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    Putin's slander against Poland continues

    The echoes of Vladimir Putin’s slanderous statements, in which the President of Russia accused Poland of collaborating with Hitler to unleash the Second World War, are not stopping. In a propaganda attack on our country, Putin described Józef Lipski, the Polish ambassador in Berlin in the 1930s, as an “anti-Semitic villain.” It seems, however, that at least for now Putin has failed in his calculations, as Western governments and Jewish communities have taken a position on this matter, in solidarity with Poland.

    The Polish Ministry of Foreign Affairs reacted decisively to Putin’s lies, then a statement presenting a principled view of Poland’s position was announced by Prime Minister Mateusz Morawiecki in agreement with the president. Some opposition politicians and liberal media have criticized the President for not responding adequately to Putin’s words in his New Year’s address.


     ”I believe that the message addressed to citizens should not refer at all to statements made by Vladimir Putin because it would give these statements some validity. It would be bad if this message were to represent our president’s reaction, if he were to mix such warm wishes to his countrymen with responding to the nonsense spoken by the Russian president”- says Marek Król, columnist.

    Commentators emphasize that the Russian president, by launching an aggressive propaganda action against Poland and using the anti-Semitic card for this purpose, was counting on the reaction of the West that would be unfavourable towards Poland. However, representatives of Western governments, as well as Jewish communities, took a stand in solidarity with Poland.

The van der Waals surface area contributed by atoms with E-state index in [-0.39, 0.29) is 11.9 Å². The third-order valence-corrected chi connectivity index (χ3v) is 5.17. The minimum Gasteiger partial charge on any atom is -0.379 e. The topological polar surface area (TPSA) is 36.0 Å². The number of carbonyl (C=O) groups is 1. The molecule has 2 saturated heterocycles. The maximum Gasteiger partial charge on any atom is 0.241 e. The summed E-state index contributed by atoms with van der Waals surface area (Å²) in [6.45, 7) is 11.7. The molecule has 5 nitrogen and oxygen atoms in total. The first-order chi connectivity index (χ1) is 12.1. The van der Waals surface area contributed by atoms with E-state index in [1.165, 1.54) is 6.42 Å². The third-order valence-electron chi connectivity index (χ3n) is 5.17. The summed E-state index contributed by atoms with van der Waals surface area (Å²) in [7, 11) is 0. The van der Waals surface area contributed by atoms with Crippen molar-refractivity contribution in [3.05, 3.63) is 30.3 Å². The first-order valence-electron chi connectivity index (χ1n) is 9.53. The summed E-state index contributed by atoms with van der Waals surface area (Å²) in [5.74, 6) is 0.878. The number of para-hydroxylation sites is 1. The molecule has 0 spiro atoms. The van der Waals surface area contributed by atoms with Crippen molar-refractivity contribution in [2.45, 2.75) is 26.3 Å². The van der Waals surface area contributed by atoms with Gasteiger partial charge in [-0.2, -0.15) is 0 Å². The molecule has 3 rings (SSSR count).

”Such a well-planned reaction clearly showed that Poland is not Russia’s errand boy. The distribution of these reactions in time showed that the statements made by Putin are simply not serious to us. Moreover, the reactions of international ambassadors of Germany, USA and Israel itself are a testament to the fact that our response was proper”- says Maciej Chudkiewicz, columnist, TVP3 Warsaw.

    This year is the 75th anniversary of the liberation of Auschwitz. This year, the official celebrations associated with the commemoration of this anniversary will be held first on January 23 in Yad Vashem in Israel – where Vladimir Putin will be one of the guests, and then on January 27 in Poland. The Kremlin spokesman, Dmitry Pieskov has already officially announced that the schedule of the President of Russia does not include a visit to Poland.


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